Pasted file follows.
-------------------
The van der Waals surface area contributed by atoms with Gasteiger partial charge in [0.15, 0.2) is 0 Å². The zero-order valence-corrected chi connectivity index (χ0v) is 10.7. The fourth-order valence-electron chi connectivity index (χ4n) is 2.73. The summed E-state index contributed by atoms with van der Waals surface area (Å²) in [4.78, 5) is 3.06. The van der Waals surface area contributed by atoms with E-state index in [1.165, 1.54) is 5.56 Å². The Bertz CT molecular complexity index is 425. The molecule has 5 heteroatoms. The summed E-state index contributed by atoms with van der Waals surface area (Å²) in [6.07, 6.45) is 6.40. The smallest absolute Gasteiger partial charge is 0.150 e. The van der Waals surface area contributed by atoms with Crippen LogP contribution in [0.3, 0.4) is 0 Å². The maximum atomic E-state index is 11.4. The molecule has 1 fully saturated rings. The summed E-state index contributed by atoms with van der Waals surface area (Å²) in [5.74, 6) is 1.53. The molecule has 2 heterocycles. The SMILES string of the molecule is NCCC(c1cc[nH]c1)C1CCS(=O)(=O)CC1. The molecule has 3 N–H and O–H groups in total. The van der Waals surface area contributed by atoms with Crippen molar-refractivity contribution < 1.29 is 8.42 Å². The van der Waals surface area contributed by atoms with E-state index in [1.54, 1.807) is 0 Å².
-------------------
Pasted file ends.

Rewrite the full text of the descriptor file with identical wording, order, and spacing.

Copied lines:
The van der Waals surface area contributed by atoms with Gasteiger partial charge in [0.15, 0.2) is 0 Å². The zero-order valence-corrected chi connectivity index (χ0v) is 10.7. The fourth-order valence-electron chi connectivity index (χ4n) is 2.73. The summed E-state index contributed by atoms with van der Waals surface area (Å²) in [4.78, 5) is 3.06. The van der Waals surface area contributed by atoms with E-state index in [1.165, 1.54) is 5.56 Å². The Bertz CT molecular complexity index is 425. The molecule has 5 heteroatoms. The summed E-state index contributed by atoms with van der Waals surface area (Å²) in [6.07, 6.45) is 6.40. The smallest absolute Gasteiger partial charge is 0.150 e. The van der Waals surface area contributed by atoms with Crippen LogP contribution in [0.3, 0.4) is 0 Å². The maximum atomic E-state index is 11.4. The molecule has 1 fully saturated rings. The summed E-state index contributed by atoms with van der Waals surface area (Å²) in [5.74, 6) is 1.53. The molecule has 2 heterocycles. The SMILES string of the molecule is NCCC(c1cc[nH]c1)C1CCS(=O)(=O)CC1. The molecule has 3 N–H and O–H groups in total. The van der Waals surface area contributed by atoms with Crippen molar-refractivity contribution < 1.29 is 8.42 Å². The van der Waals surface area contributed by atoms with E-state index in [1.54, 1.807) is 0 Å².